Bipedal robotic walking control derived from analysis of human locomotion

Research output: Contribution to journalArticle

This paper presents a human-inspired approach to the design of bipedal robotic walking control, using information that appears to be intrinsic to human walking. We first investigated the correlation between ground contact information from the feet and leg muscle activity (EMG) in human walking. From this relationship filter functions were created which relate the sensory input to motor actions producing a minimal, nonlinear and robust robotic controller which incorporates hip, knee and ankle control. The developed control system was subsequently analysed by applying it to our bipedal robot "RunBot III", a minimalistic robotic walker designed without any central pattern generators (CPGs) or precise trajectory control. Our results demonstrated that this controller, which regards the function between the sensory input and motor output as a black box derived from human data, can generate stable robotic walking. This indicates that complex locomotion patterns can result from a simple model based on reflexes and supports the premise that human-inspired methods have the potential for use in the control of robotics or in the development of assistive devices for gait.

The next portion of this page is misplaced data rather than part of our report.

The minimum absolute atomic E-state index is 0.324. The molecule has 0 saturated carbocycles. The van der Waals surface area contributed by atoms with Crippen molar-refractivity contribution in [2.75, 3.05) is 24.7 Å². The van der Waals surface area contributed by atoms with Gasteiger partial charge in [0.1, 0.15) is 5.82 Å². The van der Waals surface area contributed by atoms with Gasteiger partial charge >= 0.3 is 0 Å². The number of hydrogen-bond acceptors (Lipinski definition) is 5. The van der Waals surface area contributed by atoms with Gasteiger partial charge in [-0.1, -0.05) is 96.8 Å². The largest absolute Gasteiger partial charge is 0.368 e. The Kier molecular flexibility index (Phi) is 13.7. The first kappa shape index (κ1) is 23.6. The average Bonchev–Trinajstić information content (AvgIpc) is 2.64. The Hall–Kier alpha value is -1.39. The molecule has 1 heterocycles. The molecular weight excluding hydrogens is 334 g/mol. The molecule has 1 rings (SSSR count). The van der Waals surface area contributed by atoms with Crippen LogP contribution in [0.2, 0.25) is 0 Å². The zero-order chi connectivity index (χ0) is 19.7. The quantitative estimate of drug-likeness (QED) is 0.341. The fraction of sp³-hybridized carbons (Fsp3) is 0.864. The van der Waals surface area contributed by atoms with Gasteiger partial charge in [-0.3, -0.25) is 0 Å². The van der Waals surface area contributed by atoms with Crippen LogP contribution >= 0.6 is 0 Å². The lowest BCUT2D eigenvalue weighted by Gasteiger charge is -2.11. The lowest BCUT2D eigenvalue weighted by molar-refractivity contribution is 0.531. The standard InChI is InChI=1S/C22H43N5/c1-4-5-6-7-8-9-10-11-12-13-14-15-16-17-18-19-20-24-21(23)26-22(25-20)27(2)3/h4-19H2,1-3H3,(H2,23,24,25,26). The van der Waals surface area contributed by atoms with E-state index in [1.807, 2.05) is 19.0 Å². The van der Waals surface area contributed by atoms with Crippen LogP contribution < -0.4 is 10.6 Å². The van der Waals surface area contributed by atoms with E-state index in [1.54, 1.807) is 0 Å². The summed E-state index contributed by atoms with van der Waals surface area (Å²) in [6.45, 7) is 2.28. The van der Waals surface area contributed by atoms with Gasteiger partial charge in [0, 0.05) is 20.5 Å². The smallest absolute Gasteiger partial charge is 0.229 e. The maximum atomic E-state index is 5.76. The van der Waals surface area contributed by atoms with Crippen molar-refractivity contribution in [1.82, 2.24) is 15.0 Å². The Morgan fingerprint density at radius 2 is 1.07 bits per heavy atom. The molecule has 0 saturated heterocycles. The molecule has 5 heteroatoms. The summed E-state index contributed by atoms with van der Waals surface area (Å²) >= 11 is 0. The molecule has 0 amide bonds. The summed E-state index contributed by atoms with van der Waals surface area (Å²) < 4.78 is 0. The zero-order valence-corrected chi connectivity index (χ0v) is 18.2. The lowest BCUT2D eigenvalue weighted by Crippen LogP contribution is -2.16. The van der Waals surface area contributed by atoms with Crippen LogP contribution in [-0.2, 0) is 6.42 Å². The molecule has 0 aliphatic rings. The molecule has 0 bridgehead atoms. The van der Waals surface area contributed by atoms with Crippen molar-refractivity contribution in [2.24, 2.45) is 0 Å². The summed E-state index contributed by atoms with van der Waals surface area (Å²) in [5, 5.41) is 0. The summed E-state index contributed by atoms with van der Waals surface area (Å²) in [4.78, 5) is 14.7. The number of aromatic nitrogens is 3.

Original languageEnglish
JournalBiological Cybernetics
StateAccepted/In press - 9 Jan 2018

    Research areas

  • reflexive rhythmic generator, robotics, bipedal locomotion, limit cycle walking, biological inspiration, human walking

View graph of relations